Steve Goble

Choose life. (Deuteronomy 30:19)

They say that space is endless, and in so saying they accept that they can never prove this.

What I'd really like to know is, where does my space end, and someone else's begin?

In return for my housekeeping work, I live in a small windowless room on the 7th floor of a backpackers' hostel in Auckland, New Zealand. I share my cupboard with 3 other housekeepers. There really isn't enough room in there for 1 person, let alone 4. There certainly isn't room for any of them to start picking girls up and bringing them back at 4am.

When room-mate #1 tried this on about a month ago, I had to cut through all the kissing and giggling to tell them straight out that she was leaving. Room-mate #1 protested "It's not like that - she's a mate" and began to accuse me of throwing her out onto the streets, as she had nowhere else to stay. I told them I really didn't want to go down to reception to have her removed, and offered to pay for her to stay in a room of her own that night. Suddenly they remembered a friend of theirs who could put them up. Fortunately my subsequent relationship with room-mate #1 remained friendly.

A few weeks' later, I woke up one morning to find that room-mate #2 had pulled the same stunt and gotten away with it. He protested that she was paying for another room, so it was okay. I checked, and it wasn't. I told him, and again there was no further trouble.

Then one night, while I'm brushing my teeth, room-mate #3 comes up to me with a whole prepared speech about why his girl was an exception. Here is the conversation, condensed for the sake of this posting, that I had with room-mate #3:

Room-mate #3: "Look, she's a really good friend of mine, and she has to get up really, really early to catch her coach tomorrow morning. She lives a long long way away from here, too far to make someone walk at this hour. You can't make her walk all the way home when she has to catch a coach at 7 o'clock tomorrow morning. We won't make a single sound, I promise."

Me: "No way man."

Room-mate #3: "You're joking. And after I actually got up and came here to tell you."

Me: "You're right - I didn't even know she was there."

Room-mate #3: "I know you didn't. So if I hadn't come to tell you then she could have stayed. Come on man, you can't make her walk all the way home."

Me: "No way, man, no way."

Room-mate #3: "Look I understand that you're religious, but really, if you were to stop being religious, you'd have girls left, right and centre. You really would man, you'd have girls left, right and centre."

Me: "I am not losing my faith, and even if I did, I would still never have a relationship."

Room-mate #3: "You have never known what it's like not to believe in God."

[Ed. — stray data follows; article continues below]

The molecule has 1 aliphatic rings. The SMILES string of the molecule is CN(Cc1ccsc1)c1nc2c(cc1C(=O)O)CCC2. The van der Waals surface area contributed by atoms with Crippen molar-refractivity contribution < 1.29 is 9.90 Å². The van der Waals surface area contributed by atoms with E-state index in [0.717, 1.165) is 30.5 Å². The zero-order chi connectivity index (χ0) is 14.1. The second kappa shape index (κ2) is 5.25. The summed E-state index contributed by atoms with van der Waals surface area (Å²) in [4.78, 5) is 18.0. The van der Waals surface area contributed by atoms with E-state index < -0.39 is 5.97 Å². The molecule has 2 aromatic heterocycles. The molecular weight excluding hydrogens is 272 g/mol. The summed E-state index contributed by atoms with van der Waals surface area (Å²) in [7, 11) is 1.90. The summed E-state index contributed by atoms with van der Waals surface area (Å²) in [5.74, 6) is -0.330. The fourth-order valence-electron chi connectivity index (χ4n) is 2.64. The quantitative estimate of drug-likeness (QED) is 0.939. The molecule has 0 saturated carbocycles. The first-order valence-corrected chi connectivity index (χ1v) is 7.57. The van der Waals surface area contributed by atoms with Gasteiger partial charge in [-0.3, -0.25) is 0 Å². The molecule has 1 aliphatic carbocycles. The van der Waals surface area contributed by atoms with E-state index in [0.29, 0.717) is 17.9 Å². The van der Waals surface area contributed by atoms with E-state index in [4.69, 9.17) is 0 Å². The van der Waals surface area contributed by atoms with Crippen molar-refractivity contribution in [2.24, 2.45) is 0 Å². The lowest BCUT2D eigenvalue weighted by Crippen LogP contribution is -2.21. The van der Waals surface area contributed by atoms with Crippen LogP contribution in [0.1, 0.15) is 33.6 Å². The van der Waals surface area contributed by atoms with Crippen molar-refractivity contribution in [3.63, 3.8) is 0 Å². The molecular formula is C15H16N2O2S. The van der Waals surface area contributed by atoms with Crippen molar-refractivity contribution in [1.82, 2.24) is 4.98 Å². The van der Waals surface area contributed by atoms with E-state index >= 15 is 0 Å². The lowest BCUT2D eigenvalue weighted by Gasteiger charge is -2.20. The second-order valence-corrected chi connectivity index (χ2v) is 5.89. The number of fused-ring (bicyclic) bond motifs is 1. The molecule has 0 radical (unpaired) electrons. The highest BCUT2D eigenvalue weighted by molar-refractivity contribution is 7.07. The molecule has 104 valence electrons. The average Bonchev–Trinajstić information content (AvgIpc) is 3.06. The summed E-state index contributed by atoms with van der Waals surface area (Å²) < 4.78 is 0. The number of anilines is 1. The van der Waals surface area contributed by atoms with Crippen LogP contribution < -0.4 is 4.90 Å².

Me: "And you don't know what it's like to believe in Him."

Room-mate #3: "Yes I do, because I was brought up as a Catholic. Look, I understand you have your religious beliefs, but really, just give me...four good reasons why she can't stay the night."

Me: "Because it's against the rules."

Room-mate #3: "That's...a very good reason."

Me: "Because I worked for my bed in a 4-person dorm, not a 5-person one."

I never got on to reasons 3 and 4, in fact I never even got on to trying to decide which ones to give. I just wanted to get to bed. I had work in the morning. Anyhew, they both left, room-mate #3 shaking my hand.

Then, last night, room-mate #1 tried it again.

Despite his girl's ability to walk and converse, room-mate #1 claimed that she had drunk herself completely unconscious, and that it was his moral duty to carry her upstairs onto his bed for the night. It was also my moral duty to let him. Room-mate #3 backed them up with "I have never seen anyone at the Globe as bad as she is." (Of course, she wasn't crying in a pool of blood with a guy on top of her, but that's another story)

So I played the inevitable "I will go down to reception if I have to" card, but room-mate #1 had remembered this and adapted, telling me that he had already cleared it with them.

In reception, there was both good news, and bad news. The good news was his denial of even having seen room-mate #1, let alone of having agreed to anything. The bad news was his denial of having any authority to throw out unpaying guests. That's reception talking. Anyway as a result, at 3:30 in the morning, I changed rooms.

The following day, without my asking for it, several staff-members came up and told me that I was completely in the right, and my boss fired room-mate #1 on the spot.

Me: "But this wasn't my intention," I protested. "He's a good mate, I get along well with him, everyone does."

My boss: "It's not that. He owed us 15 hours - that's a whole week. Don't feel bad."

I could well believe that my protest had only been the catalyst, but all the same.

Room-mate #1 was a good mate. We'd shared food, cooked for each other, I'd even leant him money precisely to keep him employed, which he'd subsequently paid back without my ever having to ask.

Now room-mate #1 is paying to stay in another room, reception have been told what the rules are, and at time of writing I still haven't seen room-mate #1 to find out what my friendship with him is now like.

I have no regrets. If I were given my chance again, I wouldn't do a thing differently. I just feel sorry for him, and wonder how pleased people will be on the day when I make the wrong choice.


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